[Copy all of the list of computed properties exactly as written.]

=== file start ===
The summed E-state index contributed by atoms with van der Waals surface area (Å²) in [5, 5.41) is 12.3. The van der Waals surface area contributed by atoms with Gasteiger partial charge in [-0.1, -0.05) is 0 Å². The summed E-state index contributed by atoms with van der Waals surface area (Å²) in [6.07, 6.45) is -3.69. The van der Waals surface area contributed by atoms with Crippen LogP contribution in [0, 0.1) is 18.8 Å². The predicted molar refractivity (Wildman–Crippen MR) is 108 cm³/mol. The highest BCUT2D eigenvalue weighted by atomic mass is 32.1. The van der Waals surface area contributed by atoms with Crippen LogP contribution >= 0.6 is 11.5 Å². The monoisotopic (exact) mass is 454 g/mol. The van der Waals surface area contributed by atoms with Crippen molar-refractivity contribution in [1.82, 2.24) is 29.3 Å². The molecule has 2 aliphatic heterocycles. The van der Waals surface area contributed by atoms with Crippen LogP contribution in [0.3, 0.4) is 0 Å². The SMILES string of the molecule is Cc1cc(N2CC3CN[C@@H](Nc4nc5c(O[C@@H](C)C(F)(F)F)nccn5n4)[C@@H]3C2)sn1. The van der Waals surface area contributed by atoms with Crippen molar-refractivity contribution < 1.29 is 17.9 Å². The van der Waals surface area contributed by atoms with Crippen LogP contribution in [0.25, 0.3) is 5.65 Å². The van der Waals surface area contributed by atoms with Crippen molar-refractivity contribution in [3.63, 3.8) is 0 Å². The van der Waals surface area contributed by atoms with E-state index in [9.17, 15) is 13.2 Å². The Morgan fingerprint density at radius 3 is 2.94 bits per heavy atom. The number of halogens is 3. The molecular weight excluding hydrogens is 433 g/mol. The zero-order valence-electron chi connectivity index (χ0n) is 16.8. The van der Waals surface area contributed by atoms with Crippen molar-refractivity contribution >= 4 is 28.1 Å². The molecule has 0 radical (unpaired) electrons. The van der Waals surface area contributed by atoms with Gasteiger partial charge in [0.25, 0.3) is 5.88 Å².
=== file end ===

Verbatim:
The summed E-state index contributed by atoms with van der Waals surface area (Å²) in [5, 5.41) is 12.3. The van der Waals surface area contributed by atoms with Gasteiger partial charge in [-0.1, -0.05) is 0 Å². The summed E-state index contributed by atoms with van der Waals surface area (Å²) in [6.07, 6.45) is -3.69. The van der Waals surface area contributed by atoms with Crippen LogP contribution in [0, 0.1) is 18.8 Å². The predicted molar refractivity (Wildman–Crippen MR) is 108 cm³/mol. The highest BCUT2D eigenvalue weighted by atomic mass is 32.1. The van der Waals surface area contributed by atoms with Crippen LogP contribution >= 0.6 is 11.5 Å². The monoisotopic (exact) mass is 454 g/mol. The van der Waals surface area contributed by atoms with Crippen molar-refractivity contribution in [1.82, 2.24) is 29.3 Å². The molecule has 2 aliphatic heterocycles. The van der Waals surface area contributed by atoms with Crippen LogP contribution in [0.3, 0.4) is 0 Å². The SMILES string of the molecule is Cc1cc(N2CC3CN[C@@H](Nc4nc5c(O[C@@H](C)C(F)(F)F)nccn5n4)[C@@H]3C2)sn1. The van der Waals surface area contributed by atoms with Crippen molar-refractivity contribution < 1.29 is 17.9 Å². The van der Waals surface area contributed by atoms with Crippen LogP contribution in [0.25, 0.3) is 5.65 Å². The van der Waals surface area contributed by atoms with Crippen molar-refractivity contribution in [3.63, 3.8) is 0 Å². The van der Waals surface area contributed by atoms with E-state index in [9.17, 15) is 13.2 Å². The Morgan fingerprint density at radius 3 is 2.94 bits per heavy atom. The number of halogens is 3. The molecular weight excluding hydrogens is 433 g/mol. The zero-order valence-electron chi connectivity index (χ0n) is 16.8. The van der Waals surface area contributed by atoms with Crippen molar-refractivity contribution >= 4 is 28.1 Å². The molecule has 0 radical (unpaired) electrons. The van der Waals surface area contributed by atoms with Gasteiger partial charge in [0.25, 0.3) is 5.88 Å².